Military and police forces across the world are investing in unmanned aircraft to spot threats and hunt down targets.
These spies in the sky, small craft that operate under remote control or autonomously navigate waypoints, come in all sizes - from silent planes no bigger than a bird to substantial craft packed with surveillance and measurement equipment or munitions.
A variety of drones were on display at the UK's Farnborough International Airshow, and TechRepublic went along to check them out.
The distinctive shape of this Predator C Avenger drone is designed to make it harder for electronic systems to spot by reducing the craft's electromagnetic and thermal emissions.
Designed to stay in the air for a maximum of 20 hours, the drone operates at an altitude of 53,000 feet with a cruising speed of 400 knots - 460 mph.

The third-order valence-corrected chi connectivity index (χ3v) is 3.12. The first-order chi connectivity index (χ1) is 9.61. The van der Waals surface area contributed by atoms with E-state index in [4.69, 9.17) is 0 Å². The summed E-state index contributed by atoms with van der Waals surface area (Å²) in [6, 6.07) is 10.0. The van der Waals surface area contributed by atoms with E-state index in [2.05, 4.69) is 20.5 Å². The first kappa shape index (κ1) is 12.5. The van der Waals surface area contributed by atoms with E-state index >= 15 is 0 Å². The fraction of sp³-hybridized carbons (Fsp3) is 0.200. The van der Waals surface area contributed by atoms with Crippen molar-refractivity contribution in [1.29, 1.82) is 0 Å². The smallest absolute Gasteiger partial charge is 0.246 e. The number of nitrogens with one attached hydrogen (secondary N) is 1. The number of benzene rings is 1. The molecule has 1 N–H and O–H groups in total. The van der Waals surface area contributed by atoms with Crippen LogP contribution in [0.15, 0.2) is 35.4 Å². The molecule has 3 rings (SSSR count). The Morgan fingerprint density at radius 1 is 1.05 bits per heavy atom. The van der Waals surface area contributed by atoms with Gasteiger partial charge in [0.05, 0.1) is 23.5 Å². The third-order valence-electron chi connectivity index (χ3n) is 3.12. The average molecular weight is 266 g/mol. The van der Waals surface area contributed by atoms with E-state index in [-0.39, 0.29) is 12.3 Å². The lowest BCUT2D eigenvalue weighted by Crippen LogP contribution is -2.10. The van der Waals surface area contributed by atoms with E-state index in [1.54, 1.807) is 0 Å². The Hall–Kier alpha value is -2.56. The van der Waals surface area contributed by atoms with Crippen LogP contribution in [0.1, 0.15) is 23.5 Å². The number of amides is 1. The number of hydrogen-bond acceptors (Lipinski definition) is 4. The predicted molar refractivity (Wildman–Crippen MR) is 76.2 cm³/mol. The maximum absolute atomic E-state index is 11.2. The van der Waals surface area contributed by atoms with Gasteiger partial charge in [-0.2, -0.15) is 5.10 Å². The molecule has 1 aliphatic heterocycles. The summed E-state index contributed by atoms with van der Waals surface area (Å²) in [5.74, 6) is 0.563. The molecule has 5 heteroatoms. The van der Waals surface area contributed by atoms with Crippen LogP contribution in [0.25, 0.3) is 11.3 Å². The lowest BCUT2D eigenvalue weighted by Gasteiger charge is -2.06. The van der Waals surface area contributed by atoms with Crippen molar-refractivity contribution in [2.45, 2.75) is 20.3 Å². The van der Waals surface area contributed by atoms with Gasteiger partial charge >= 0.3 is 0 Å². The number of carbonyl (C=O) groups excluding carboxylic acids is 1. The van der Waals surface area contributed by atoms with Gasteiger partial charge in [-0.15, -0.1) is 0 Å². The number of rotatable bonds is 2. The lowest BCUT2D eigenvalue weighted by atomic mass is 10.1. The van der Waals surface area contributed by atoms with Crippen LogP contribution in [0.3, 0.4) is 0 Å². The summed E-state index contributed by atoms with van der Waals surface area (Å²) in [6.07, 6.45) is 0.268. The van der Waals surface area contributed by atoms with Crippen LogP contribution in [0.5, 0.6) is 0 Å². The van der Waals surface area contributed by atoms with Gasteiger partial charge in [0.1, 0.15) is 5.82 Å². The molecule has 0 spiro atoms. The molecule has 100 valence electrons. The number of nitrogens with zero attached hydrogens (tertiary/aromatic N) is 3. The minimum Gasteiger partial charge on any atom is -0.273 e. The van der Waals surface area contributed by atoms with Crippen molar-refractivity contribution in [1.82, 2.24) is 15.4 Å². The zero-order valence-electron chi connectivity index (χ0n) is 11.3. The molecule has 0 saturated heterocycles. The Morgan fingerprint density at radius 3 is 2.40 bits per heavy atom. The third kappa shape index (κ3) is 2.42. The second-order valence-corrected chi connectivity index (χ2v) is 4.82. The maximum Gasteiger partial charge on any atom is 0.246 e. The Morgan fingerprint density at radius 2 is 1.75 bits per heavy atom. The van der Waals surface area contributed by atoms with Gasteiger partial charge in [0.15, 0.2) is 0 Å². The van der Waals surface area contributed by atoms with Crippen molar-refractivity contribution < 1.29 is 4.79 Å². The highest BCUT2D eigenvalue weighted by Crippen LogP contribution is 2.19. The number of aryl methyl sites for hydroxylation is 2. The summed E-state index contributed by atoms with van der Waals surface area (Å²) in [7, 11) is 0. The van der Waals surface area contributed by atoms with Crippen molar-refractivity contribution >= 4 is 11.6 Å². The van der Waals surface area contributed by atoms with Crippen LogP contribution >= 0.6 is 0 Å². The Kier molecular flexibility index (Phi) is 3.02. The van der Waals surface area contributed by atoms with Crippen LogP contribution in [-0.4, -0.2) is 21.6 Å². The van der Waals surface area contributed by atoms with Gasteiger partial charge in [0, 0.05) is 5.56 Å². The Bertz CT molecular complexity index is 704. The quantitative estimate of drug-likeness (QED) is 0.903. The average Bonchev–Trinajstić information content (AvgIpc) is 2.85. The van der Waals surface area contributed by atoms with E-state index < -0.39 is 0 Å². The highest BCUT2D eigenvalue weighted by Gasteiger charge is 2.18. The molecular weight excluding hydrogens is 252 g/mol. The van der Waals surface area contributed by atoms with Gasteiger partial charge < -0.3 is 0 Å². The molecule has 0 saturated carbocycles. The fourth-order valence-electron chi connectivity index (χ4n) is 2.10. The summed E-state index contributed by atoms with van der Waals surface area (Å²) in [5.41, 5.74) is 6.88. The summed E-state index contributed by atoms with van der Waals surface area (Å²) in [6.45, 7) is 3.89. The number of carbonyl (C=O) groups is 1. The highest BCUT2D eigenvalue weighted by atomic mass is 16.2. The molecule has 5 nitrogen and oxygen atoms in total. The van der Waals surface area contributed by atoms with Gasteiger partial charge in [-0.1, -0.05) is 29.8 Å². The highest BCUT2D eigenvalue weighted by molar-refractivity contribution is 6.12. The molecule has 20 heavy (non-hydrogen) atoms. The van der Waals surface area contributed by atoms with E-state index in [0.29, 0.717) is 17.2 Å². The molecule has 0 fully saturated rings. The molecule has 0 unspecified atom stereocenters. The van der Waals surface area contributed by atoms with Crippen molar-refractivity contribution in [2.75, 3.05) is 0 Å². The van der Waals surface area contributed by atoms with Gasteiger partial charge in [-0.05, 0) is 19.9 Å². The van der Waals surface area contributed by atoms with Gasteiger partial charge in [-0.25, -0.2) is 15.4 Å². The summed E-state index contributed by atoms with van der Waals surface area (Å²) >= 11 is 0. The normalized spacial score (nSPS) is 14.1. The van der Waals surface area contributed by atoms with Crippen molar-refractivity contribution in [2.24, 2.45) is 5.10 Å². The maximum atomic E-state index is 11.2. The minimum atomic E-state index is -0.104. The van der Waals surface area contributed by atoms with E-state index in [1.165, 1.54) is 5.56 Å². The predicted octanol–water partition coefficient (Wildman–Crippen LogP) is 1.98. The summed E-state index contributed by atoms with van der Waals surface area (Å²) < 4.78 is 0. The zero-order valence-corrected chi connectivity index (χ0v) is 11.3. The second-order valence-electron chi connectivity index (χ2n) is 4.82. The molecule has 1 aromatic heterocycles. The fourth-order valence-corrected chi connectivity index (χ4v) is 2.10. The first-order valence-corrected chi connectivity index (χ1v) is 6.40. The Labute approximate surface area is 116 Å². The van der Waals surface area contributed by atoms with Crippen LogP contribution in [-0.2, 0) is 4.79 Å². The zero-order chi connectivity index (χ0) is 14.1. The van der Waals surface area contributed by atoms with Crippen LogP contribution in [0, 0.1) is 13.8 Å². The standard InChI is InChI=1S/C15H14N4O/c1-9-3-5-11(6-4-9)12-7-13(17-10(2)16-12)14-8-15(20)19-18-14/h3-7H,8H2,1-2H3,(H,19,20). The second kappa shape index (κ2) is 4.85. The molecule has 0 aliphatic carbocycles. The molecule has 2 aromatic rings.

The Avenger's manufacturer, General Atomics, says the craft can perform wide-area surveillance and time-sensitive strike missions over land or sea, as well as other military roles.
The drone's payload enables it to carry multiple sensors, while its internal weapons bay can house 3,000lb of precision munitions.
Photo: Nick Heath/TechRepublic
Nick Heath is chief reporter for TechRepublic UK. He writes about the technology that IT-decision makers need to know about, and the latest happenings in the European tech scene.
I applaude this technology and it's original intended use, i.e., in a war theatre, however, anyone is a fool who thinks these will never be used on US civilians during peace time. Further anyone who says they won't be are liars.